Today’s review is for another ultra-obscure author who has been brought back into print by the British Library. Unusually for the period, the book is set in Yorkshire, it also belongs to the niche subgenre of the bibliomystery. Since seeing this title advertised a few months ago, I have been keen to read it.
Martin Edwards in his introduction to the British Library reprint provides some interesting information on the life of the author. For example, William Fryer Harvey (1895-1937) spent time in Australia and New Zealand to recuperate after becoming ill in 1910; an antiquated form of health care which has always intrigued me. Harvey went on to serve in the Friends’ Ambulance unit during WW1, and then as a surgeon-lieutenant in the Royal Navy, where he received the Albert Medal for Lifesaving after being involved in the brave rescue of a seaman; a rescue that damaged his own health.
His debut short story collection was Midnight House and Other Tales (1910), with another collection appearing in 1920, The Misadventures of Athelstan Digby, which is of interest to us today as the eponymous character is the protagonist of The Mysterious Mr Badman. Other short story collections appeared during his lifetime, and even one collection posthumously in the 1950s. Regarding Harvey’s prose style, Martin opines that ‘there is a touch of Poe and a dash of M. R. James, but his writing is distinctive. He trades in murder, mystery, and the supernatural but occasional touches of humour lighten several otherwise disturbing tales.’ In addition, Harvey was a Quaker, which I think is shared by the protagonist of today’s story.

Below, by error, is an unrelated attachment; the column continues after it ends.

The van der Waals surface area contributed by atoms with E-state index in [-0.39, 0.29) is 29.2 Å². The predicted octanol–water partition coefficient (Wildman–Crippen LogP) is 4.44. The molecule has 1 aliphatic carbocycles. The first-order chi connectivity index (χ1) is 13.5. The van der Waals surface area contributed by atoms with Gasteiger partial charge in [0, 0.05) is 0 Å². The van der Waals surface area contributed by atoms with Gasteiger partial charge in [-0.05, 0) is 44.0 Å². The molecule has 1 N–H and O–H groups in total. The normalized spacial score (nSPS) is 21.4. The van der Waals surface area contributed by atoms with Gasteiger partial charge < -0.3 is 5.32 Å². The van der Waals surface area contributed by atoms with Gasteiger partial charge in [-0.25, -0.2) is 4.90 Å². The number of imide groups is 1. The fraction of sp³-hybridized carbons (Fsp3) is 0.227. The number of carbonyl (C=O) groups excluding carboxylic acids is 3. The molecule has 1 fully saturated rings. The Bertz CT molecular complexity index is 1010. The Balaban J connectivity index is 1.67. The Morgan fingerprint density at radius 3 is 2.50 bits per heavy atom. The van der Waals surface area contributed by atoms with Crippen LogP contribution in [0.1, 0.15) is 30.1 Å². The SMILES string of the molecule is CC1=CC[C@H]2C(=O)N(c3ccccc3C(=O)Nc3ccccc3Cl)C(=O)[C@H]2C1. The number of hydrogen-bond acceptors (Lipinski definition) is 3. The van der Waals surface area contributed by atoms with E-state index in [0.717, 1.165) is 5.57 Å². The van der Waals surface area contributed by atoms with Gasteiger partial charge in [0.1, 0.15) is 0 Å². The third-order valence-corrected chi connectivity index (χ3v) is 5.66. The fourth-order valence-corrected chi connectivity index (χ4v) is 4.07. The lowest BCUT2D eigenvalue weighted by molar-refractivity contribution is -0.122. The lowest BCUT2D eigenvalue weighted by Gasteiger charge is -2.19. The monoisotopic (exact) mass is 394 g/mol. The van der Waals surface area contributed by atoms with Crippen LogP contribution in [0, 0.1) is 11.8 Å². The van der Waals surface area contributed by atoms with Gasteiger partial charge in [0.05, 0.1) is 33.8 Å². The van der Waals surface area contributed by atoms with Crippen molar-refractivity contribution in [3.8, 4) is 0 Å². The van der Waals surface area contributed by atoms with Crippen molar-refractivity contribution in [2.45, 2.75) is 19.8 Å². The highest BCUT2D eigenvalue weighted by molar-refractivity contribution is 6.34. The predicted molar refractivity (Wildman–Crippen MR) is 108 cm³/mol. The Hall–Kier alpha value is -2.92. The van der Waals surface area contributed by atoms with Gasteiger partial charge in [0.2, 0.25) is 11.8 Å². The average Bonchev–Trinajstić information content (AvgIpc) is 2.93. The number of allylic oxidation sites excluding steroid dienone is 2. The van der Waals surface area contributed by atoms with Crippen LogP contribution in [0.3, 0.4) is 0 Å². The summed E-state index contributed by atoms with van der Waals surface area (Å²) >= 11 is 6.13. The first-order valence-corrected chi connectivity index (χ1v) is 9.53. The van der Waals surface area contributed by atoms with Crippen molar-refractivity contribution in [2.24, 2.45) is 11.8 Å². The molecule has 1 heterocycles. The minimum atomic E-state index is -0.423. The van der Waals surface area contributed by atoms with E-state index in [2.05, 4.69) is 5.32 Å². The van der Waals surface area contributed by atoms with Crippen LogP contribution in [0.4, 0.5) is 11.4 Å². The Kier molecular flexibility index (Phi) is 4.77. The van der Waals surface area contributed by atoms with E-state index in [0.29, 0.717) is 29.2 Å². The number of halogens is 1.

‘Taking a break from his holiday visiting his nephew, Jim, Athelstan Digby agrees to look after the old bookshop of Keldstone so that his hosts, the Lavenders, can attend their cousin’s funeral. On the first day of his tenure, three suspicious characters enquire after a copy of The Life and Times of Mr Badman by John Bunyan. When a copy mysteriously arrives in a bundle of books brought in by a young scamp, and is subsequently stolen, Digby moves to investigate the significance of the book with his nephew, and the two are soon embroiled in a case in which the stakes have risen from antiquarian book-pinching to ruthless murder.’
As Martin Edwards notes, the story has a promising opening line:
‘When at two o’clock on a sultry July afternoon Athelstan Digby undertook to keep an eye on the contents of the old bookshop in Keldstone High Street, he deliberately forgot to mind his own business.’
I think this demonstrates the level of humour the story carries. It is not a full-on comic crime tale in the vein of Alan Melville, Edmund Crispin or Alice Tilton, but is not without its funny lines or moments. After all it is not every day you read a mystery where a holidaying blanket manufacturer is the protagonist!
W. F. Harvey is a dab hand at crafting concise yet interesting descriptions for his characters, even if they do not hold a very big part overall. For example, I very much liked this charming description of the owners of the place Digby is staying at:
‘Mr and Mrs Lavender set off a little after two. From his comfortable arm-chair in the shop Athelstan Digby watched them go down the High Street arm in arm, like two oddly assorted volumes from the shelves. Daniel Lavender, leather bound, fat and stumpy; Mrs Lavender; cloth bound, tall and thin.’
It made me wonder what sort of book I would be! Hopefully nothing too dog-eared…
The author’s humour is also at play in some of his character descriptions, with the example below being one of my favourites:
‘His nose was long, his chin receding, and the eyes behind the rimless glasses were a light blue. Mr Olaf Wake’s tie and stockings were also blue and of a similar shade; but Mr Digby attributed this to coincidence. It was inconceivable to him that a well-known economist could waste his time on anything so trivial as a colour scheme.’
I think this example is good at demonstrating how an effective description says something about the person doing the describing, as well as the person being described.